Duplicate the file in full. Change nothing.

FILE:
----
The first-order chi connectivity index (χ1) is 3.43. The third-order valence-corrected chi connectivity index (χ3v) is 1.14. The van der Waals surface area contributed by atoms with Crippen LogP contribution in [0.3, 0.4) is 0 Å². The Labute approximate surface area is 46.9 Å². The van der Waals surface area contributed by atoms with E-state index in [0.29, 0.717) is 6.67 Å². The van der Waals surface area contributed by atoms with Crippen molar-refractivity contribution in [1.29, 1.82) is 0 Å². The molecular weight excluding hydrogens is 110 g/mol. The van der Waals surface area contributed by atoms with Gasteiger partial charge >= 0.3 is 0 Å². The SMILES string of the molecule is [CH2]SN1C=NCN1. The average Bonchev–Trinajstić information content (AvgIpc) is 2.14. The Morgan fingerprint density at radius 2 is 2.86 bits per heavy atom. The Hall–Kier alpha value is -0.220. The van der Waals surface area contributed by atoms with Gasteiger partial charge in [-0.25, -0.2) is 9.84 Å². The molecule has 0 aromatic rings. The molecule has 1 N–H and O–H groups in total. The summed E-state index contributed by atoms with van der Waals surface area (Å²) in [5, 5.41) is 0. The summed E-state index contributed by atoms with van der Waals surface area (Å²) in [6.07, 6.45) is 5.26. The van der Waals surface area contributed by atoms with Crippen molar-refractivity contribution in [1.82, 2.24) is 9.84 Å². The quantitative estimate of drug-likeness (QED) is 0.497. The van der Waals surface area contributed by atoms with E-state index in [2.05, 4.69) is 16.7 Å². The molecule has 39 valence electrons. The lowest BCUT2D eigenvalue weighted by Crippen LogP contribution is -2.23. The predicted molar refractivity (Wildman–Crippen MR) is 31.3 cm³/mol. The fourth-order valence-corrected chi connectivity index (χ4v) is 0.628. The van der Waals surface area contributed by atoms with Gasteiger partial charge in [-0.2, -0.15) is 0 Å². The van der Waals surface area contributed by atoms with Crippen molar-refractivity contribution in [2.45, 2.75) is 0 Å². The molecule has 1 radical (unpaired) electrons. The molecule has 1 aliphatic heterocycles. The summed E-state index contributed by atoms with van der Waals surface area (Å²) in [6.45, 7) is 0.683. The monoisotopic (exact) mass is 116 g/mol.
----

The first-order chi connectivity index (χ1) is 3.43. The third-order valence-corrected chi connectivity index (χ3v) is 1.14. The van der Waals surface area contributed by atoms with Crippen LogP contribution in [0.3, 0.4) is 0 Å². The Labute approximate surface area is 46.9 Å². The van der Waals surface area contributed by atoms with E-state index in [0.29, 0.717) is 6.67 Å². The van der Waals surface area contributed by atoms with Crippen molar-refractivity contribution in [1.29, 1.82) is 0 Å². The molecular weight excluding hydrogens is 110 g/mol. The van der Waals surface area contributed by atoms with Gasteiger partial charge >= 0.3 is 0 Å². The SMILES string of the molecule is [CH2]SN1C=NCN1. The average Bonchev–Trinajstić information content (AvgIpc) is 2.14. The Morgan fingerprint density at radius 2 is 2.86 bits per heavy atom. The Hall–Kier alpha value is -0.220. The van der Waals surface area contributed by atoms with Gasteiger partial charge in [-0.25, -0.2) is 9.84 Å². The molecule has 0 aromatic rings. The molecule has 1 N–H and O–H groups in total. The summed E-state index contributed by atoms with van der Waals surface area (Å²) in [5, 5.41) is 0. The summed E-state index contributed by atoms with van der Waals surface area (Å²) in [6.07, 6.45) is 5.26. The van der Waals surface area contributed by atoms with Crippen molar-refractivity contribution in [1.82, 2.24) is 9.84 Å². The quantitative estimate of drug-likeness (QED) is 0.497. The van der Waals surface area contributed by atoms with E-state index in [2.05, 4.69) is 16.7 Å². The molecule has 39 valence electrons. The lowest BCUT2D eigenvalue weighted by Crippen LogP contribution is -2.23. The predicted molar refractivity (Wildman–Crippen MR) is 31.3 cm³/mol. The fourth-order valence-corrected chi connectivity index (χ4v) is 0.628. The van der Waals surface area contributed by atoms with Gasteiger partial charge in [-0.2, -0.15) is 0 Å². The van der Waals surface area contributed by atoms with Crippen molar-refractivity contribution in [2.45, 2.75) is 0 Å². The molecule has 1 radical (unpaired) electrons. The molecule has 1 aliphatic heterocycles. The summed E-state index contributed by atoms with van der Waals surface area (Å²) in [6.45, 7) is 0.683. The monoisotopic (exact) mass is 116 g/mol.